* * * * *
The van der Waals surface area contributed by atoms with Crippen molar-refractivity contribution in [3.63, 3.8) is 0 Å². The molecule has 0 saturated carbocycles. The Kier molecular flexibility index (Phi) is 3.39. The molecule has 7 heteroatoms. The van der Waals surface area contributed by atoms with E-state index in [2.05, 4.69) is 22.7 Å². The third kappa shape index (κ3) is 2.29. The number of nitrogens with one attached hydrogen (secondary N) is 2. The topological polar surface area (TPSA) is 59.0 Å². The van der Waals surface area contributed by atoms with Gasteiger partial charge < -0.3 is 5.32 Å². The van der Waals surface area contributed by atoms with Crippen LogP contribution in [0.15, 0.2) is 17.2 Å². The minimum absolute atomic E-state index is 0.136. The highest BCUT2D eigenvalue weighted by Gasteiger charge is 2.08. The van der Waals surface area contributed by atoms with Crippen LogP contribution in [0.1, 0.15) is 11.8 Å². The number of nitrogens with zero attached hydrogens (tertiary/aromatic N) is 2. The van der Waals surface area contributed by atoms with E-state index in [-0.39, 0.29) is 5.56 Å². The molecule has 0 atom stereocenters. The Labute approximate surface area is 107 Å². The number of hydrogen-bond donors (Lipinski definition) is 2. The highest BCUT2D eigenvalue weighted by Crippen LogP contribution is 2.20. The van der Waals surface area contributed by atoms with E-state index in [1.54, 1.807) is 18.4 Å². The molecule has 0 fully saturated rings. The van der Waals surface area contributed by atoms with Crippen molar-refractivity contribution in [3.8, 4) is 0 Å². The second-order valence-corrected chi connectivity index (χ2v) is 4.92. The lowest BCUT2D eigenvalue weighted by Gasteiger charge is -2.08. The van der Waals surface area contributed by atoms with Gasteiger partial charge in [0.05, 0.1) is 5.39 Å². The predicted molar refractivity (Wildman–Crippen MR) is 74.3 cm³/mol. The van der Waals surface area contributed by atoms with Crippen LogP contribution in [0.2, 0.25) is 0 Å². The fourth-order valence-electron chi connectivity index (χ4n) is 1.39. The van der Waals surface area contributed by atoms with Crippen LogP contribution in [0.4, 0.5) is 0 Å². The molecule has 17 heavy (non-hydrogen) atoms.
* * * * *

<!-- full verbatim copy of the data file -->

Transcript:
The van der Waals surface area contributed by atoms with Crippen molar-refractivity contribution in [3.63, 3.8) is 0 Å². The molecule has 0 saturated carbocycles. The Kier molecular flexibility index (Phi) is 3.39. The molecule has 7 heteroatoms. The van der Waals surface area contributed by atoms with E-state index in [2.05, 4.69) is 22.7 Å². The third kappa shape index (κ3) is 2.29. The number of nitrogens with one attached hydrogen (secondary N) is 2. The topological polar surface area (TPSA) is 59.0 Å². The van der Waals surface area contributed by atoms with Gasteiger partial charge < -0.3 is 5.32 Å². The van der Waals surface area contributed by atoms with Crippen LogP contribution in [0.15, 0.2) is 17.2 Å². The minimum absolute atomic E-state index is 0.136. The highest BCUT2D eigenvalue weighted by Gasteiger charge is 2.08. The van der Waals surface area contributed by atoms with Crippen LogP contribution in [0.1, 0.15) is 11.8 Å². The number of nitrogens with zero attached hydrogens (tertiary/aromatic N) is 2. The van der Waals surface area contributed by atoms with E-state index in [-0.39, 0.29) is 5.56 Å². The molecule has 0 atom stereocenters. The Labute approximate surface area is 107 Å². The number of hydrogen-bond donors (Lipinski definition) is 2. The highest BCUT2D eigenvalue weighted by Crippen LogP contribution is 2.20. The van der Waals surface area contributed by atoms with E-state index in [1.54, 1.807) is 18.4 Å². The molecule has 0 fully saturated rings. The van der Waals surface area contributed by atoms with Crippen molar-refractivity contribution in [3.8, 4) is 0 Å². The second-order valence-corrected chi connectivity index (χ2v) is 4.92. The lowest BCUT2D eigenvalue weighted by Gasteiger charge is -2.08. The van der Waals surface area contributed by atoms with Gasteiger partial charge in [0.05, 0.1) is 5.39 Å². The predicted molar refractivity (Wildman–Crippen MR) is 74.3 cm³/mol. The van der Waals surface area contributed by atoms with Crippen LogP contribution in [0.2, 0.25) is 0 Å². The fourth-order valence-electron chi connectivity index (χ4n) is 1.39. The van der Waals surface area contributed by atoms with Crippen LogP contribution in [0.4, 0.5) is 0 Å². The molecule has 17 heavy (non-hydrogen) atoms.